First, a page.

I remember around 10 years back, a friend who is a doctor, went to an impoverished locality in Karachi with a team to vaccinate children against some disease(s). Their team was harassed by some ignorant and mostly illiterate people who felt that such vaccination campaigns are part of a “western conspiracy” to harm them. “Why are you sticking needles in our children?” and so forth. This reaction was (is) quite common in Pakistan. However, over the years, some progress had been made in raising peoples awareness about diseases and prevention. These are our local problems. But these problems are exacerbated and whatever little progress that has been made on the local front recedes very quickly, when the imperial machine dives into the thick of things with its cold brutal logic. Here’s one story:
The US was trying to catch Osama bin Laden. In order to find bin Laden, the CIA launched a fraudulent vaccination campaign in a poor neighborhood in Abbottabad to collect DNA. However, they left it uncompleted, and moved to a richer area where Osama was thought to be. This lapse in medical protocol violated, among other things, the Hippocratic oath. It also put at risk genuine health workers associated with a polio vaccination program in Pakistan (who were then also suspected to be spies), and many were abducted and killed. This forced the UN to withdraw its anti-polio team.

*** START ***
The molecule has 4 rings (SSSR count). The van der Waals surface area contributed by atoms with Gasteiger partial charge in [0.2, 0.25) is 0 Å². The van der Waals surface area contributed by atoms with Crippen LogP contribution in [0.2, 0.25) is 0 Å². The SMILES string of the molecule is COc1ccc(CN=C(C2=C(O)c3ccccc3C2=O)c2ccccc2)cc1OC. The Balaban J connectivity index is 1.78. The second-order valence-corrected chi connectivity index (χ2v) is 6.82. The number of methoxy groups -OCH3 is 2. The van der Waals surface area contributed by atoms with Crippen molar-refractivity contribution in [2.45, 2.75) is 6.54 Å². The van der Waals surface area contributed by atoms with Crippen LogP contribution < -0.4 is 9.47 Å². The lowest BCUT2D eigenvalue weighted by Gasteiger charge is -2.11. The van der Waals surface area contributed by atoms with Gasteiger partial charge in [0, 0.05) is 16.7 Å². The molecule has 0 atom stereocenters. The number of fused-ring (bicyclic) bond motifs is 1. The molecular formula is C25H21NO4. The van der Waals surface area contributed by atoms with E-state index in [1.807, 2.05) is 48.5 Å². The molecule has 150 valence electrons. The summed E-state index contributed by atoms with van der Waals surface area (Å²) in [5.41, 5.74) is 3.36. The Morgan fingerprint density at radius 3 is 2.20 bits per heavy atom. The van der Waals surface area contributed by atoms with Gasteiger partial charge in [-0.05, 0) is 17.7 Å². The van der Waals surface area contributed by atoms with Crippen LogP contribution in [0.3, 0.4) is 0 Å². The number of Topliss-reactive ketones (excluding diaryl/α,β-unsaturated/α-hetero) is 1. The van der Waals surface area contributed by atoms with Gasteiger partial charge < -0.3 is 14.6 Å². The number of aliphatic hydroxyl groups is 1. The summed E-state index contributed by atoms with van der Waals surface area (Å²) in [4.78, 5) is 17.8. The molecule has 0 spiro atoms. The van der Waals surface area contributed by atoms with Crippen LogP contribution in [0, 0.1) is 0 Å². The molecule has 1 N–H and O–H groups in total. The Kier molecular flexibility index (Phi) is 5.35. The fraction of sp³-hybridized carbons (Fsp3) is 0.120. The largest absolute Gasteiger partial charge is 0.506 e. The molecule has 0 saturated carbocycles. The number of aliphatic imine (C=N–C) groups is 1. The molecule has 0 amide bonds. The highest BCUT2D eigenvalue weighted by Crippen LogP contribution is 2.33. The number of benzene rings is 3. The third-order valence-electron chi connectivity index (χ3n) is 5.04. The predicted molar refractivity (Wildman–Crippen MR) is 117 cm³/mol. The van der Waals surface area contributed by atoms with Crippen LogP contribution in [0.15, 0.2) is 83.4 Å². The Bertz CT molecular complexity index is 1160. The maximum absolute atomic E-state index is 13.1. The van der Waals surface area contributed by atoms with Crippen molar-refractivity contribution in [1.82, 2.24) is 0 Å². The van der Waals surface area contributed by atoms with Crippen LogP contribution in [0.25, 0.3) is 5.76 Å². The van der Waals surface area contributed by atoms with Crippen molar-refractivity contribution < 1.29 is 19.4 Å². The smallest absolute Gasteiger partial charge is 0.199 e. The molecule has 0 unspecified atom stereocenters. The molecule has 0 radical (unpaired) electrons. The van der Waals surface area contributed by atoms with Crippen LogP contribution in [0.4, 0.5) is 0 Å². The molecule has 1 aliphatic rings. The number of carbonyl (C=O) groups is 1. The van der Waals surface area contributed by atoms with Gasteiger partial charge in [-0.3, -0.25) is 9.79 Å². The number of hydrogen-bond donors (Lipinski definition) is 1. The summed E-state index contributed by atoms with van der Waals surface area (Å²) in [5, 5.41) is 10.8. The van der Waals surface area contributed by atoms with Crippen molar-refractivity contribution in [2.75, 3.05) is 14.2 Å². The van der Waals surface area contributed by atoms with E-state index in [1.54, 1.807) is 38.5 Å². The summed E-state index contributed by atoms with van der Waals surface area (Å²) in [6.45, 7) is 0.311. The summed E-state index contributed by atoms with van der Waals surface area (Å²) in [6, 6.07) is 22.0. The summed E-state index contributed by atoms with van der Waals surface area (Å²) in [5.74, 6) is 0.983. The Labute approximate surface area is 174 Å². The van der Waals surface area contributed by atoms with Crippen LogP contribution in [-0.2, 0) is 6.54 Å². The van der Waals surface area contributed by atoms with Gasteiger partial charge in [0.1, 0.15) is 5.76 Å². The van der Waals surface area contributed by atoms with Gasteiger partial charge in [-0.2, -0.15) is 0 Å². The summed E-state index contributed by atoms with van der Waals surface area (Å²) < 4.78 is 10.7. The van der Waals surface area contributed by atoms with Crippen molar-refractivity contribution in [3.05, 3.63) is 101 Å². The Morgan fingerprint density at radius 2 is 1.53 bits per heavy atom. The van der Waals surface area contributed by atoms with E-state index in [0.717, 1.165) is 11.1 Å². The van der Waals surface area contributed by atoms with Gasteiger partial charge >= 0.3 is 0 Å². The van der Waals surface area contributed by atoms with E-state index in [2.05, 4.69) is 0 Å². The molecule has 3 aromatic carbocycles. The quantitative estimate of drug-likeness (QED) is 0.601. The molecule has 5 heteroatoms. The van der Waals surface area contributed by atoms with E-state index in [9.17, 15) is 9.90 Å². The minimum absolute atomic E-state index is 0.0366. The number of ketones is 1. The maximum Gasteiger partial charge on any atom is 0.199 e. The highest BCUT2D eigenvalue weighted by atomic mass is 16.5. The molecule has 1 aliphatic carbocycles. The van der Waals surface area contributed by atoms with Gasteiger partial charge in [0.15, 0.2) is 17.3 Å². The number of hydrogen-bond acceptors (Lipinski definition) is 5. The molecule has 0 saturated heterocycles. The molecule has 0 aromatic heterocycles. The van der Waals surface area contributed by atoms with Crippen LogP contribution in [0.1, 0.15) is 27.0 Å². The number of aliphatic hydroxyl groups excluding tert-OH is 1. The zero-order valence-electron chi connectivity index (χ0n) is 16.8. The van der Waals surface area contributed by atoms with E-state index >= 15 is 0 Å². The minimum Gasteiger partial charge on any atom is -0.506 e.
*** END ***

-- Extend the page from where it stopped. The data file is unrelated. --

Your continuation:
Quoting from a recent article that appeared in the Scientific American: “The distrust sowed by the sham campaign in Pakistan could conceivably postpone polio eradication for 20 years, leading to 100,000 more cases that might otherwise not have occurred, says Leslie F. Roberts of Columbia University’s Mailman School of Public Health. “Forevermore, people would say this disease, this crippled child is because the U.S. was so crazy to get Osama bin Laden,” he argues.
The vaccination ruse also poses a moral problem. Physicians take a Hippocratic oath to do no harm. Humanitarian workers adhere to an international code of conduct that requires that their services be provided independently of national agendas, on the basis of need alone. The misguided vaccine program in Pakistan was started in a poor neighborhood of Abbottabad, no doubt to give it an air of legitimacy. Yet after the first in a standard series of three hepatitis B shots was given, the effort was abandoned so that the team could move to bin Laden’s wealthier community. This lapse in protocol proves that the best interests of the recipients were not the guiding principle of the effort—while not coincidently betraying the program for the sham it was.”
Of course, the Hippocratic oath might have been violated but the Hypocritic (sic) oath was upheld and that’s what really matters: All imperial states shall preach peace and democracy, while unleashing violence and destruction.
This also reminds me of a story that St. Augustine narrates in the City of God: A pirate was captured by Alexander the Great, who asked him how dare he molest the sea. “How dare you molest the whole world” the pirate replied. “Because I do it with a little ship only, I am called a thief; you, doing it with a great navy, are called an emperor”.